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Privacy in the digital age


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Privacy in the digital age

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  #21 (permalink)
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I saw this article and thought it ought to go in this thread.

It seems that China is testing and/or implementing the use of facial recognition combined with wide use of monitoring cameras to identify people who, for instance:

1. (As an innocent usage) live in an apartment building so the door will open without their using an entry key card
2. Do not belong in a particular area, such as an apartment building or neighborhood, and who are suspicious characters
3. Are wanted criminals (and/or troublemakers)
4. ??? Fill in the blank for your own Orwellian nightmare

Now, this is China, which has, let's say, its own form of government. Also, it's still limited, although apparently growing. Also, the success rate, so far, of facial recognition, as the article states, is not all that good for some of these uses.

But we know that facial recognition is a hot thing now, in the West as well. Apple has it in their new iPhones. I'm sure businesses would like to use it, and some probably are now, instead of key cards. The article mentions Western law-enforcement usage as well It's obviously a useful technology. Also, incredibly dangerous.

Take a read: https://www.washingtonpost.com/classic-apps/in-china-facial-recognition-is-sharp...wpisrc=nl_rainbow&wpmm=1

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bobwest View Post

But we know that facial recognition is a hot thing now, in the West as well. Apple has it in their new iPhones. I'm sure businesses would like to use it, and some probably are now, instead of key cards. The article mentions Western law-enforcement usage as well It's obviously a useful technology. Also, incredibly dangerous.



Thanks Bob. I think since 2013 and the Snowden whistleblowing we all know how state security agencies have been exploiting technology to improve their efficiency in combating crime. At least this is the official narrative.

The problem, as Snowden pointed out, occurs when the state powers are abused.

He highlighted how in the US the privacy of people who had done nothing wrong were routinely breached by NSA employees, in some occasions just for fun. At least the NSA is meant to be an intelligence agency.
In the UK it's much worse, whereby you have local government councils using similar snooping powers (e.g. through CCTV surveillance) to catch people who may be fly-tipping or using normal garbage bins when they should have been recycling.


In democratic countries the remedy for the people is, in theory, getting their representatives to change legislation. In practice this is proving far harder than it sounds, when it comes to tech surveillance, especially when politicians play the terrorism card (9/11 over there, all the other ones over here in Europe) to justify the butchering of encryption and other nonsense (again, this is people who have no understanding of technology whatsoever): my take is, when certain governments were caught red-handed in breaking the law, all they did was passing legislation to ensure that whatever they were doing illegally would now be legal.

In countries where democracy is seen as a more abstract concept, I don't think people have even the ability to question their government.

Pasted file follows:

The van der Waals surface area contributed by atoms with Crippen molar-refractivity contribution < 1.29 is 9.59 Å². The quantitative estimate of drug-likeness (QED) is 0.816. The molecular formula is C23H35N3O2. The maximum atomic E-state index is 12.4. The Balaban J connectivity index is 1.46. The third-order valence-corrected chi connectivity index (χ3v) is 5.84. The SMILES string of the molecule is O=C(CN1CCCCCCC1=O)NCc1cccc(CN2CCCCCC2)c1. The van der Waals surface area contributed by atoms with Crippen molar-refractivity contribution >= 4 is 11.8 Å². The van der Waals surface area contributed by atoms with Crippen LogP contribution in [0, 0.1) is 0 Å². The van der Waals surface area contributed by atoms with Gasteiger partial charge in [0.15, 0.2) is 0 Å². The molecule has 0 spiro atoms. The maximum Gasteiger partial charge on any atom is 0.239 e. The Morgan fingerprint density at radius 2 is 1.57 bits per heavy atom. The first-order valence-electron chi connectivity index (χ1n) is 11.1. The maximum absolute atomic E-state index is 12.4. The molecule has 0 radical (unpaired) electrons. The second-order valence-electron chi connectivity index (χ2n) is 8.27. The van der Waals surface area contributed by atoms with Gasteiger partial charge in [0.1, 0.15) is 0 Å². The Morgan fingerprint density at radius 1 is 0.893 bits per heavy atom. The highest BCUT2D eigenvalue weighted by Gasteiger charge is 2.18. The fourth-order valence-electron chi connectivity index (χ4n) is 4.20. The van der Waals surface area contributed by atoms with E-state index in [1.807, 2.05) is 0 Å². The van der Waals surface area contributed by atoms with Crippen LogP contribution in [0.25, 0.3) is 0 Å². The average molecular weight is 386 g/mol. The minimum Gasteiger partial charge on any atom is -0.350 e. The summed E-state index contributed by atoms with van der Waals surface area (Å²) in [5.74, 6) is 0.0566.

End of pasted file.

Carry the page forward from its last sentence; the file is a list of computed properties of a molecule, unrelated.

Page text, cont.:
But I am digressing! Yes we started seeing face recognition here with the iPhone X and I think that's what you wanted to point out, i.e. the implications of the individual thinking it's cool to unlock the phone with your face, not realizing that Apple shares face id data with their 3rd party developers.

Quoting the article:


Quoting 
Setting aside issues of convenience and security, there’s another problem with Face ID that’s potentially even more serious. Apple is sharing user’s Face ID data with third-party app developers.

The rich set of data that Face ID collects to unlock the iPhone X stays in what Apple calls a “Secure Enclave” on the phone. That’s a good thing. What’s not so good is that Apple is giving app developers enough of this data to create a detailed wiremap of your face while also tracking 52 micro-movements of parts of your face in real time.

In previous posts here we've seen already the potential for this to turn out ugly. All it takes is a less than scrupolous app developer and your biometric data is out in the open.

It sort of reminds me of the movie Minority Report and similar sci-fi stuff which, more and more, resembles where we seem to be headed...

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@xplorer, I had not known about Apple's use of face data before reading your post and the linked article. I was just thinking of the iPhone X as an example of the use of face recognition technology, not of its misuse!

But that makes the point more strongly: this stuff is highly useful, and highly dangerous.

Once again, there will, eventually, be rules and effective limitations on what can be done in this area, but it will take time to figure them out, and first we will probably have to get a lot of abuses before we can understand where digital technology, of any sort, can go wrong.

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bobwest View Post
@xplorer, I had not known about Apple's use of face data before reading your post and the linked article. I was just thinking of the iPhone X as an example of the use of face recognition technology, not of its misuse!

I saw it in action for the first time this weekend. It was kind of freaky. Everytime my friend picked up their iPhone X it opened automatically without him doing anything as it read his face!

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SMCJB View Post